People are concerned about what precautions and preventative measures they should take to protect themselves from the ill effects of a heatwave as the severity of the heat increases exponentially day by day and a weather warning for the same has been issued almost on a daily basis. Dr. Harish Chafle, Senior Consultant in Pulmonology and Critical Care at Global Hospital, Parel Mumbai, discusses some simple heatwave prevention strategies.
1. Stay Cool
Wear Light Clothing: Wear lightweight, light-coloured, loose-fitting clothing to avoid rashes and allergies.
Stay Indoors: Try to stay around air-conditioned places as much as possible. If your home does not have air coolers, visit a shopping mall or library which has AC or coolers which will help your body stay cooler when you go back into the heat. Call your local health department to see if there are any heat-relief shelters in your area.
• Keep in mind: Electric fans are comfortable and might give you relief during normal days, but when the temperature goes really high, electric fans won`t prevent heat-related illness. Taking a cold and fresh shower two times a day or moving to an air-conditioned place is a much better way to cool yourself.
Avoid Outdoor Activities: Try avoiding going for your outdoor activity during afternoons when the temperature hits maximum. Try to finish your errands when it’s coolest, like during morning and evening hours. Rest often in shady areas so that your body has a chance to recover.
Avoid doing heavy exercise during the heat for long hours. If you’re not accustomed to working or exercising in a hot environment, start slowly and pick up the pace gradually. If exertion in the heat makes your heart pound and leaves you gasping for breath, stop all activities.
Wear Sunscreen/ SPF: To protect yourself from the sun wear SPF. Sunburn affects your body’s ability to cool down and it can make you dehydrated. If you’re going outdoors, protect yourself from the sun by wearing a wide-brimmed hat, sunglasses, and by putting on sunscreen of SPF 15 or higher 30 minutes prior to going out. Continue to reapply it according to the package directions.
• Tip: Look for sunscreens that say “broad spectrum” or “UVA/UVB protection” on their labels. They work best.
Avoid Taking Children In Cars: Cars can rapidly heat up to high temperatures, even with a window slightly open. While anyone left in a parked car is at risk, children are especially at risk of getting a heat stroke or even lead death. So, make sure, you don’t leave infants, kids, or pets in a parked car, even if the windows open.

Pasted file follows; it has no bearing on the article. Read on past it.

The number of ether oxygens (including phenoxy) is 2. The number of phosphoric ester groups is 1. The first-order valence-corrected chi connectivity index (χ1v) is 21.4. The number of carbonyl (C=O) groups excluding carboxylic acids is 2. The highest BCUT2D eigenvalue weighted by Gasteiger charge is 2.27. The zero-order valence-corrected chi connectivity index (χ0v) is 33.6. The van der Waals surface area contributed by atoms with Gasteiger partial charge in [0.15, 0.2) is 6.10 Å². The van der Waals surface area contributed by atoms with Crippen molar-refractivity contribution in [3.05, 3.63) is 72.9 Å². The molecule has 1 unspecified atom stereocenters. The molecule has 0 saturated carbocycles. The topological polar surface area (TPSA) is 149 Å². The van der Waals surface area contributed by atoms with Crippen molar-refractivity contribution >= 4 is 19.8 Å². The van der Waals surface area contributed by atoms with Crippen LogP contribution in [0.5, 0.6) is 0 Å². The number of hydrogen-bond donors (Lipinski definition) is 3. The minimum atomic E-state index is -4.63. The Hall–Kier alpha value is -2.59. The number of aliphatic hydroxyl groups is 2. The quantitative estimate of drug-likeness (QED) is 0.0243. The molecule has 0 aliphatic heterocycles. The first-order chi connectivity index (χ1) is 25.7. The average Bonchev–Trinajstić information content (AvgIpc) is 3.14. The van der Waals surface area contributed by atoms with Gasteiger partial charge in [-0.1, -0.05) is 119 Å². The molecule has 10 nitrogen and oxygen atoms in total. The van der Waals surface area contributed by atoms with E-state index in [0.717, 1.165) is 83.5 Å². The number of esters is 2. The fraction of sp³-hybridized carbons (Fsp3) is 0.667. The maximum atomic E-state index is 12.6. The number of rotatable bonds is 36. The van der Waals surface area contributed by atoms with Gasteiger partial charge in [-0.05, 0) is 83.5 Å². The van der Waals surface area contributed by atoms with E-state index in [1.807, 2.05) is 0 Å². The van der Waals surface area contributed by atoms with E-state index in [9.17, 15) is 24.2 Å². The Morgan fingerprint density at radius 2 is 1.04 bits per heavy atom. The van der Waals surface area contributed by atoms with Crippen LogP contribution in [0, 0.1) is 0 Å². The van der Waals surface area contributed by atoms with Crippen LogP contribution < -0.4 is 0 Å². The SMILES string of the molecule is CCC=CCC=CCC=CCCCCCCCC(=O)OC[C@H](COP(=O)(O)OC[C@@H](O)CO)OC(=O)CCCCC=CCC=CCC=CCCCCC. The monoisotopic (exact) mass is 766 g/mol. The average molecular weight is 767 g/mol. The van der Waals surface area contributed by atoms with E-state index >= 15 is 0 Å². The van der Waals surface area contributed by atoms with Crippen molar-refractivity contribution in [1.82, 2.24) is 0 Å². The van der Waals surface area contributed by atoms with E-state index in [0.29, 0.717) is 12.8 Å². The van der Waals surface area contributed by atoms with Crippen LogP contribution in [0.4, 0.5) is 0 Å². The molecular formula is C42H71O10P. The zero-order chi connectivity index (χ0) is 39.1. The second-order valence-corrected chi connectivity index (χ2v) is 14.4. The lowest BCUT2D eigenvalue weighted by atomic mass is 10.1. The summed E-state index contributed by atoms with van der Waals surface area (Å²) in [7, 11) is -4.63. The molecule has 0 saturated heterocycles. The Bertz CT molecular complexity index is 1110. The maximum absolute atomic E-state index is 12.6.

Avoid Meals That Are Hot And Heavy: They add heat to your body and can worsen your situation.
2. Stay Hydrated
Drink Plenty Of Fluids: Regardless of how energetic you feel, keep drinking water at regular intervals even if you are not thirsty. Keep track of how much water you are drinking in a day.
• Warning: If your doctor has asked you not to drink water after a certain limit or has kept you on water pills, consult the doctor about how much water you can drink in this hot weather.
• Stay Away From Very Sugary Or Alcoholic Drinks: Consumption of sugar or alcoholic products during heat days actually causes you to lose more body fluid. Avoid drinking, this may lead to stomach cramps.
Replace Salt And Minerals: Excessive sweating removes salt and minerals from the body that needs to be replaced. You can replace the salt and minerals you lose through sweat with a sports drink. If you are struggling with diabetes, high blood pressure, or some other medical condition, please concern your doctor before you drink a sports beverage or consume salt tablets.
Keep Your Pets Hydrated: Take care of your pets and train them to drink water at regular intervals, also keep water for them so that they can drink it regularly.
3. Stay Informed
Check for Updates: Keep checking local news channels and newspapers for regular heat alerts and safety tips.
Know the Signs: Learn the signs and symptoms of heat-related illnesses and how to treat them.
Monitor Those at High Risk: Anyone can suffer from heat-related illness, but some people are at greater risk. Do pay little extra attention to them.
• Infants and young children
• People 65 years of age or older
• People who are overweight
• People who overexert during work or exercise
• People who are physically ill, especially with heart disease or high blood pressure, or who take certain medications, such as for depression, insomnia, or poor circulation.
If any find signs of heat exhaustion or heat stroke appear, transport them to the hospital immediately. Heat-related ailments are easily preventable. Learn the indicators of a heat-related disease and what can be done swiftly if a loved one exhibits these signs.
Also Read: Heatwave: Here's How You Can Keep Your Child Safe From Rising Temperatures